The Economy and Business
The economy of any town, city, county, state, or country can seem to be a nebulous concept for a reporter to grasp. What exactly makes an economy? An economy can be defined as the activities surrounding the production and distribution of goods and services for consumption in a region. Those activities include paying workers to manufacture products that are then sold. The money paid to those employees goes to work in the region as they purchase other goods and services to live. Economies can grow, and they can contract. If a country or region's economy is growing, that means that jobs are being created. For a business reporter interested in the economy, a story could be written about what kind of jobs are available, for what pay, and in what industries. The converse is also true. When the economy starts to slow down, or decline, that means that there is not as much demand for a company's goods and services as there was in the past. When companies are faced with such an economic slowdown, they are often forced to lay off or fire workers.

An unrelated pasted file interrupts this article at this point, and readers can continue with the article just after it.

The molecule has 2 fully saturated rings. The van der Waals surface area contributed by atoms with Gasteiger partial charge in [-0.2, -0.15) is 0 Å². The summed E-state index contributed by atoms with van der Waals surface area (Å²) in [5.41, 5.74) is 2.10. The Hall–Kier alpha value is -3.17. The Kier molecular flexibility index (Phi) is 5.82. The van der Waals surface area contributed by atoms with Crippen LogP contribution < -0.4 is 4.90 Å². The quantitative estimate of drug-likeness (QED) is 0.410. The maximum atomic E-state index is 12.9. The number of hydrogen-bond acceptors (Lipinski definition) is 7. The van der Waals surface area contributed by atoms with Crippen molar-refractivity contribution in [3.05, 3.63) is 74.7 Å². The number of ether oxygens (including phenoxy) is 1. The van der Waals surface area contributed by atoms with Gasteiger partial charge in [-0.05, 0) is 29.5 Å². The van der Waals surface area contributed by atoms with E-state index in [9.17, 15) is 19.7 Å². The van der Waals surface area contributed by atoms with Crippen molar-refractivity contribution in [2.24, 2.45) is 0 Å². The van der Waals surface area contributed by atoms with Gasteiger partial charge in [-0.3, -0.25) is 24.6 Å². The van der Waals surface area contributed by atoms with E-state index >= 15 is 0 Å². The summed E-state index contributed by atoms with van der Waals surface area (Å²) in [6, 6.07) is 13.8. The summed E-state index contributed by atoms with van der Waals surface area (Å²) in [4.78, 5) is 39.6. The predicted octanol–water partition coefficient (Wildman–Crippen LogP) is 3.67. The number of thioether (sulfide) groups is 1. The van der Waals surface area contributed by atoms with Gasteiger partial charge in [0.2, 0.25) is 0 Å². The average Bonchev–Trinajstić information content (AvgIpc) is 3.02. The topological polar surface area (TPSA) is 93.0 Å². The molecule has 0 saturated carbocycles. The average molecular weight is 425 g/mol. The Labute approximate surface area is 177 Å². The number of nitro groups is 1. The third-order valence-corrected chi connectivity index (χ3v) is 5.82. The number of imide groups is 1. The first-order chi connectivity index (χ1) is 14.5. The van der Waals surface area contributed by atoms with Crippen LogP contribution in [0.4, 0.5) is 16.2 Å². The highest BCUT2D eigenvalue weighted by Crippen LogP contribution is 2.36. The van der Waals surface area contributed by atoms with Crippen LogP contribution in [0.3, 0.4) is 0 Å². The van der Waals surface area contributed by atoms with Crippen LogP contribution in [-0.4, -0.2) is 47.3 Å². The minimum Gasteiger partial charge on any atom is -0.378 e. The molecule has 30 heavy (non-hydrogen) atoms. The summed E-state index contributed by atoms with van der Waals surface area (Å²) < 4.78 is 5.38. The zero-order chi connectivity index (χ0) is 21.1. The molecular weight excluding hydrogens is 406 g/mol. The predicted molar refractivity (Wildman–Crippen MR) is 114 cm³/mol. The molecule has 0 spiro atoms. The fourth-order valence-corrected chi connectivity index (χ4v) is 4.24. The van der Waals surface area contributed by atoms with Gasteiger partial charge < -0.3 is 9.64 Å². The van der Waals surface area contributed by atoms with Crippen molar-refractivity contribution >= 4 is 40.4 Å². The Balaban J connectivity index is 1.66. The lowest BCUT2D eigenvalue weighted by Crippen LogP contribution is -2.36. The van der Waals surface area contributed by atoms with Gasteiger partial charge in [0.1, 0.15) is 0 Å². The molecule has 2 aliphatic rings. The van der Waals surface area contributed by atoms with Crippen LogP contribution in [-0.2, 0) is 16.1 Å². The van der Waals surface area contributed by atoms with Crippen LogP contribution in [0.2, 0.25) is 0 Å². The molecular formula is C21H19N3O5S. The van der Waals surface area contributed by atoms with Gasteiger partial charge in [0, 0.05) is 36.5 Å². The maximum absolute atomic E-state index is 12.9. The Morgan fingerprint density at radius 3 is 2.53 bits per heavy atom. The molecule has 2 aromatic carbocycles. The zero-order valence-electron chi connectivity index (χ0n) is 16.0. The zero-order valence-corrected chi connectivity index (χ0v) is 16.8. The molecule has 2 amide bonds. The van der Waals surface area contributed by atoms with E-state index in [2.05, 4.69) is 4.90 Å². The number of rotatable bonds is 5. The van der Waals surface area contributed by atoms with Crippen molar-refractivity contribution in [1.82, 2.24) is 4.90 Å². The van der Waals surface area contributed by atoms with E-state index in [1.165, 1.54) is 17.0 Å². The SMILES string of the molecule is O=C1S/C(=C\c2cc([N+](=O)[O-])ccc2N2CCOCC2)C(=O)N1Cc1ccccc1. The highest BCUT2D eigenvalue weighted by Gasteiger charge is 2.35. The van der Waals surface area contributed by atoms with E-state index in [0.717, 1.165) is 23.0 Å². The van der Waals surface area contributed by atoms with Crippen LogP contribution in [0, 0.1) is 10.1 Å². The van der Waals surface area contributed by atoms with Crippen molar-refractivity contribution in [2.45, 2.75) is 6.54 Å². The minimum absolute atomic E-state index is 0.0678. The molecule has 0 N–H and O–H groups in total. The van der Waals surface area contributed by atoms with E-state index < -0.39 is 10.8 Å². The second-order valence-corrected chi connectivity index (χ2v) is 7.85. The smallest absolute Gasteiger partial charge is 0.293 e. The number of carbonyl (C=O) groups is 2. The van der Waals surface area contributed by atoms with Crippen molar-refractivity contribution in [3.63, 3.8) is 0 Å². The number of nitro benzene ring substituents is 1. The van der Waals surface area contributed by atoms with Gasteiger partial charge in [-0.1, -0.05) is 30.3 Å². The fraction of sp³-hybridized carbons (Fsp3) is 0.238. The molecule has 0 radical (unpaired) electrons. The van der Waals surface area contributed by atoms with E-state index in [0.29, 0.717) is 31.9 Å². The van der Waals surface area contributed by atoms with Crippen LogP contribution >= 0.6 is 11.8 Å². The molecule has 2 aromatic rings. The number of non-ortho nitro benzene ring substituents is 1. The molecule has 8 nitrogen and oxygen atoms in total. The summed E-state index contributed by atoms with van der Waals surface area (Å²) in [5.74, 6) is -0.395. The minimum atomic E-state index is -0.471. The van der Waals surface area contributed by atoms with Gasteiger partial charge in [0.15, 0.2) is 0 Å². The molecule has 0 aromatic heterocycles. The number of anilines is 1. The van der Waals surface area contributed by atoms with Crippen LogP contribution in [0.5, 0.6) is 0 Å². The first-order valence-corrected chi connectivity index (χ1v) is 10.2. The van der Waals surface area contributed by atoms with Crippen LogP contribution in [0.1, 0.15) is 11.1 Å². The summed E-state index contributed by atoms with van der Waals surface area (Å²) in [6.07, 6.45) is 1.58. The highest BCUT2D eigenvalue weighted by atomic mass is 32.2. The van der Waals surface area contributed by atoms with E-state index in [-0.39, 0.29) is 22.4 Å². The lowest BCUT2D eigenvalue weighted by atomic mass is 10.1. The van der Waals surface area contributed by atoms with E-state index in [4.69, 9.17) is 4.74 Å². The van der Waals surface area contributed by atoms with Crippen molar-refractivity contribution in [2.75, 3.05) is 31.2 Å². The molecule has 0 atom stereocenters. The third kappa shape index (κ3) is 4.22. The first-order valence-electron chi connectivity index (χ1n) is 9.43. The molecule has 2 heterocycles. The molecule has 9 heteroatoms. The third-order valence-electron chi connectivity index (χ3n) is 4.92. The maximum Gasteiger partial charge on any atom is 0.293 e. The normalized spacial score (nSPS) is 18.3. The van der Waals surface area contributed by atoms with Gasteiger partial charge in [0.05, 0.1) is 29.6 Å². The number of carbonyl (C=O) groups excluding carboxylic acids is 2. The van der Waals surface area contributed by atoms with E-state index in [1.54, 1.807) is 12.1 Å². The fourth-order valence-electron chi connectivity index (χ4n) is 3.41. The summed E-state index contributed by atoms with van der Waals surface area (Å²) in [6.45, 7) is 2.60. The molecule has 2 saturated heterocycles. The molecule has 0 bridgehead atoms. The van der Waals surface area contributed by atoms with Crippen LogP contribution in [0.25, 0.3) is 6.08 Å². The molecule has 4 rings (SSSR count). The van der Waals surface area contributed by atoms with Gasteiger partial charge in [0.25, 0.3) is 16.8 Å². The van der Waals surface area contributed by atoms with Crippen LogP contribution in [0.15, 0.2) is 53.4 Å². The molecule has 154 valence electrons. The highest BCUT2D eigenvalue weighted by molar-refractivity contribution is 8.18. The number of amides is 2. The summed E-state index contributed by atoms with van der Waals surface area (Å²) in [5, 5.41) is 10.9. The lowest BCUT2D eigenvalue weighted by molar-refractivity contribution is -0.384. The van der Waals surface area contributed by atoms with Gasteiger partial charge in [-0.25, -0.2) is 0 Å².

Companies—public and private, large and small—will increase or decrease their capital expenditures on the basis of where they believe the national or regional